Mixing Technology and Operator Ingenuity Play a Key Role in This Facility's Nitrogen and Phosphorus Reductions

Mixers enable operators at a northern Montana clean-water plant to achieve nutrient removal in a facility not designed for that purpose.

Mixing Technology and Operator Ingenuity Play a Key Role in This Facility's Nitrogen and Phosphorus Reductions

The submersible mixers were installed in a full tank while the treatment process continued to operate.

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When the small team at the Chinook (Montana) Wastewater Treatment Plant selected new mixers for a plant upgrade in 2004, they could not have known that the same mixers would still be dutifully working 16 years later — and contributing to nutrient removal.

The mixers were purchased so that a 50 hp surface rotor aerator could be switched off during night hours of low BOD loading. The two 5 hp submersible mixers have saved $18,000 per year on electricity, achieving payback on the entire installation in slightly less than 4.5 years.

In addition, by trying the mixers on different on-off cycles, plant team members of Eric Miller, Cory Fox and Matthew Finley have significantly reduced effluent nitrogen and phosphorus in a plant never designed mainly for nutrient removal. The introductions of a SCADA system and automated control of ORP (oxidation-reduction potential) have further enhanced treatment performance and efficiency.

“The savings speak for themselves, but the benefits have been manifold,” says Miller, plant superintendent.

Targeting nutrients

Chinook, the largest city in Blaine County with 1,500 residents, lies in the far north of Montana and in the heart of the Milk River Valley. Farming and ranching still prevail there, but the valley is known as the home of the Sugarbeeters, from the days of the Utah-Idaho Sugarbeet Co., which operated in the city for 26 years.

Chinook’s treatment plant went online in 1984 as a single oxidation ditch equipped with dual aeration rotors; it was constructed to provide TSS and BOD removal. The original installation was designed for ammonia removal, but not for reduction of total nitrogen or total phosphorus.

Miller, who has served the plant for more than 20 years, observes, “Before the mixers were installed, we were over 4 mg/L for phosphorus and close to 30 mg/L for nitrogen. Now, along with the energy savings, we achieve effective, consistent nitrogen removal from the same 1984-vintage oxidation ditch plant that was modified in 2004 for energy efficiency.

“Today, with much tougher regulations, we have our ammonia at almost zero, nitrogen at the 2 mg/L required for permit reissuance since 2012, and phosphorus at just 1 mg/L, all from the same mixers installed 16 years ago.”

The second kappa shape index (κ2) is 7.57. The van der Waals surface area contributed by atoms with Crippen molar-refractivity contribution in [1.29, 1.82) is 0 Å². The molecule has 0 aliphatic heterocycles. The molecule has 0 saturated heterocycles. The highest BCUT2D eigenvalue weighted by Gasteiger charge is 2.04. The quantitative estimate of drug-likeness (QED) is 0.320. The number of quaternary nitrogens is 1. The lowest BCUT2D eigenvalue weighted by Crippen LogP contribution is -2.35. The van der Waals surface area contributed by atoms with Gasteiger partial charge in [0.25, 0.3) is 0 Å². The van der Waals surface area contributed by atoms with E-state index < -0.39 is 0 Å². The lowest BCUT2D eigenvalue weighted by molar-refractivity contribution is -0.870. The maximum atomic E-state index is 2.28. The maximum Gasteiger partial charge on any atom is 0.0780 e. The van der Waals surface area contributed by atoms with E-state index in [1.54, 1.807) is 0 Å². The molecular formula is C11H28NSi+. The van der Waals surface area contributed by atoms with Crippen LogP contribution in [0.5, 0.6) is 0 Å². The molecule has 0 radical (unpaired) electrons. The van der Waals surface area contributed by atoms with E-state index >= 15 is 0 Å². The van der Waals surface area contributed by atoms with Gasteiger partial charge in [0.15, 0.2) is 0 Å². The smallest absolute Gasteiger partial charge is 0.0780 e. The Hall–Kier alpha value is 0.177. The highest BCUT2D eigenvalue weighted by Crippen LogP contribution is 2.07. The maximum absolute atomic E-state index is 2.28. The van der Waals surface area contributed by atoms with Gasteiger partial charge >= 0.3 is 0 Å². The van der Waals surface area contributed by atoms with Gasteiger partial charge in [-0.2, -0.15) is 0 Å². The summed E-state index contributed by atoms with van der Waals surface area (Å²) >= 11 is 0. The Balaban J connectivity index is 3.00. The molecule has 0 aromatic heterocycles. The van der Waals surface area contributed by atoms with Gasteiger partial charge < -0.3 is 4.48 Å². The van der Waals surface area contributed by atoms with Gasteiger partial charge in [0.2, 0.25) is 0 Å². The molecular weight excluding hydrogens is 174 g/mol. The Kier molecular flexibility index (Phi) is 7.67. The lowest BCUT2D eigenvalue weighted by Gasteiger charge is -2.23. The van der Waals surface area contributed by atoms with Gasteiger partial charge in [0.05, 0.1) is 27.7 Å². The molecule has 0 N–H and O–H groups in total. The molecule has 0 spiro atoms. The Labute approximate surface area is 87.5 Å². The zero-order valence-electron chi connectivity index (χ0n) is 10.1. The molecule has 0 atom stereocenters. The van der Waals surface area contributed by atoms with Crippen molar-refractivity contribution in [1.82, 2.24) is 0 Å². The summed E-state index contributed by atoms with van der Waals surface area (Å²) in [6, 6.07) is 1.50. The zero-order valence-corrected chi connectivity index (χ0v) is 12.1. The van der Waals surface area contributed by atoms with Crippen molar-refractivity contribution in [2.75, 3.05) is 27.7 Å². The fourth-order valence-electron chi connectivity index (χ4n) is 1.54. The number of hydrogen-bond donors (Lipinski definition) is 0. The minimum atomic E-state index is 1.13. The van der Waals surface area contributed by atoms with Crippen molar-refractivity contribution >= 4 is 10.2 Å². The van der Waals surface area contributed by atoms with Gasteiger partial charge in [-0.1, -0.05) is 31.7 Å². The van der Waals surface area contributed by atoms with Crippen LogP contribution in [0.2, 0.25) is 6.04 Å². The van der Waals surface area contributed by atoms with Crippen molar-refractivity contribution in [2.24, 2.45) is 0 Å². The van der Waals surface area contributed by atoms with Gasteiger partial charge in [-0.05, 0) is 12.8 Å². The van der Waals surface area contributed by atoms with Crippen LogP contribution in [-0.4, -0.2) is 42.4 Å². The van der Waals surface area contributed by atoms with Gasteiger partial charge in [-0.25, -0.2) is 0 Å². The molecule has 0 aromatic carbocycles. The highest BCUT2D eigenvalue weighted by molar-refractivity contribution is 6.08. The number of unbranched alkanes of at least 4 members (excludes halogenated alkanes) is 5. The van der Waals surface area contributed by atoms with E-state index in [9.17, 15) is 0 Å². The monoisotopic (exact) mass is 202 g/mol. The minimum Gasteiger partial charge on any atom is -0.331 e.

Seamless installation

In the original plant, both oxidation ditch rotors ran continuously, introducing a surplus of dissolved oxygen. To allow for the cycling of the fixed-speed aeration equipment, the mixers were installed to produce liquid velocity and mixing so that solids would remain suspended and continue to circle the ditch with the rotors turned off.

The low-speed mixers (Landia) are essentially gentle flowmakers that enable operators to adjust the angle of the stainless steel propeller blades so that energy consumption can be fine-tuned. Typically, at speeds up to 47 rpm for aeration applications, the mixers ensure that no process-damaging floc shear is caused.

With no other tank to go to, shutting the plant down for installation was not an option. Instead, the submersible mixers were installed in a full tank using Landia’s guide rail system, enabling the plant to operate nonstop. Landia also provided a set of custom-built service platforms. “Landia made it very simple for us,” says Miller. “On the very rare occasions when we’ve needed a spare part in 16 years, they have ever since. The mixers just keep on going.”

Knowledge at work

In 2012, the Chinook staff attended a two-day training class sponsored by the Montana Department of Environmental Quality. Using the knowledge they gained, they experimented with extended air-off cycle times.

By allowing dissolved oxygen in the ditch to cycle between anoxic and oxic conditions, the plant achieved an immediate 50% improvement in nitrogen removal. No equipment was purchased; no funds were expended. In fact, because of reduced rotor operating time, electricity costs were further reduced.

As a result of the lower tank dissolved oxygen, there also was some improvement in total phosphorus removal. Now, the ORP system, allowing control of the on-off cycles of the rotors and mixers, has been a welcome addition.

Even this very remote small city receives all the usual non-flushables that treatment plants have to contend with, though Miller admits that the wastewater it receives from its one industrial user — a local slaughterhouse — is a helper rather than a hinderer for BOD levels.

Economical operation

“The introduction of SCADA has made life a bit easier, but then the mixers have never given us any trouble,” says Miller. “Back in 2004 they were our biggest capital expense, but now they enable us to achieve full nutrient removal and process optimization.

“The old 50 hp rotors produced lots of air that we simply didn’t need all the time. We needed to save money and had looked at soft starts to reduce spikes, but running the mixers for about 13.5 hours per day has proved much more economical than what we had before.

“Where electricity costs are higher, the return on investment would be even better than the savings we’ve enjoyed here in Chinook. Over the years we’ve understandably had to see to the odd seal, but with their standard bearings, maintaining the mixers is a piece of cake — just a bit of grease and oil.”  


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